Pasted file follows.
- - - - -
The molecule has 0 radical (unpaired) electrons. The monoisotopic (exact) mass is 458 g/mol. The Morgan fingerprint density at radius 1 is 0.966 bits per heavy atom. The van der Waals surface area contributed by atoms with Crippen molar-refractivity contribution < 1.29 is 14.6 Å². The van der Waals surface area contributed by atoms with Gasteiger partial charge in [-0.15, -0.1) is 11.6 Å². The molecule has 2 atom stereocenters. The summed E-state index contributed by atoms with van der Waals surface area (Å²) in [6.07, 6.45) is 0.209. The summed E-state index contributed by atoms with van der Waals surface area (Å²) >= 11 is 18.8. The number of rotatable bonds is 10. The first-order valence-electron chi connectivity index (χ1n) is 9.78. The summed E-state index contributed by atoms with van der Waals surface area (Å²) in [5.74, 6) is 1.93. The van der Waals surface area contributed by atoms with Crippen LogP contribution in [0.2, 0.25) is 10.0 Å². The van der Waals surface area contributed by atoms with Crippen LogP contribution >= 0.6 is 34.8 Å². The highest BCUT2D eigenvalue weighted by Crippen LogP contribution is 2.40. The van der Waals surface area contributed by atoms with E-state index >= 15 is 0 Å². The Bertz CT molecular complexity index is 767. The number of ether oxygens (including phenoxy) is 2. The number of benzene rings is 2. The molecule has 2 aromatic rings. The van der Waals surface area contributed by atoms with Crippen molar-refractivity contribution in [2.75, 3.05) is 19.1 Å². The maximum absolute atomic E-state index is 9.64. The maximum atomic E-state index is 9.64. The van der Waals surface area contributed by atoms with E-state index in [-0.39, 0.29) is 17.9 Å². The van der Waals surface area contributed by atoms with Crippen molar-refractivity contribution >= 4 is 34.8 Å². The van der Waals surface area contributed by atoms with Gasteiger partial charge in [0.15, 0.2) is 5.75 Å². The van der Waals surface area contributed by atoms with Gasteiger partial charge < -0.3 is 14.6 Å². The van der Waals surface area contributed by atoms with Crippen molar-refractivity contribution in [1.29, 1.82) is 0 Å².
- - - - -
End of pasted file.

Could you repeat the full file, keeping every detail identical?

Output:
The molecule has 0 radical (unpaired) electrons. The monoisotopic (exact) mass is 458 g/mol. The Morgan fingerprint density at radius 1 is 0.966 bits per heavy atom. The van der Waals surface area contributed by atoms with Crippen molar-refractivity contribution < 1.29 is 14.6 Å². The van der Waals surface area contributed by atoms with Gasteiger partial charge in [-0.15, -0.1) is 11.6 Å². The molecule has 2 atom stereocenters. The summed E-state index contributed by atoms with van der Waals surface area (Å²) in [6.07, 6.45) is 0.209. The summed E-state index contributed by atoms with van der Waals surface area (Å²) >= 11 is 18.8. The number of rotatable bonds is 10. The first-order valence-electron chi connectivity index (χ1n) is 9.78. The summed E-state index contributed by atoms with van der Waals surface area (Å²) in [5.74, 6) is 1.93. The van der Waals surface area contributed by atoms with Crippen LogP contribution in [0.2, 0.25) is 10.0 Å². The van der Waals surface area contributed by atoms with Crippen LogP contribution >= 0.6 is 34.8 Å². The highest BCUT2D eigenvalue weighted by Crippen LogP contribution is 2.40. The van der Waals surface area contributed by atoms with E-state index >= 15 is 0 Å². The Bertz CT molecular complexity index is 767. The number of ether oxygens (including phenoxy) is 2. The number of benzene rings is 2. The molecule has 2 aromatic rings. The van der Waals surface area contributed by atoms with Crippen molar-refractivity contribution in [2.75, 3.05) is 19.1 Å². The maximum absolute atomic E-state index is 9.64. The maximum atomic E-state index is 9.64. The van der Waals surface area contributed by atoms with E-state index in [-0.39, 0.29) is 17.9 Å². The van der Waals surface area contributed by atoms with Crippen molar-refractivity contribution >= 4 is 34.8 Å². The van der Waals surface area contributed by atoms with Gasteiger partial charge in [0.15, 0.2) is 5.75 Å². The van der Waals surface area contributed by atoms with Gasteiger partial charge < -0.3 is 14.6 Å². The van der Waals surface area contributed by atoms with Crippen molar-refractivity contribution in [1.29, 1.82) is 0 Å².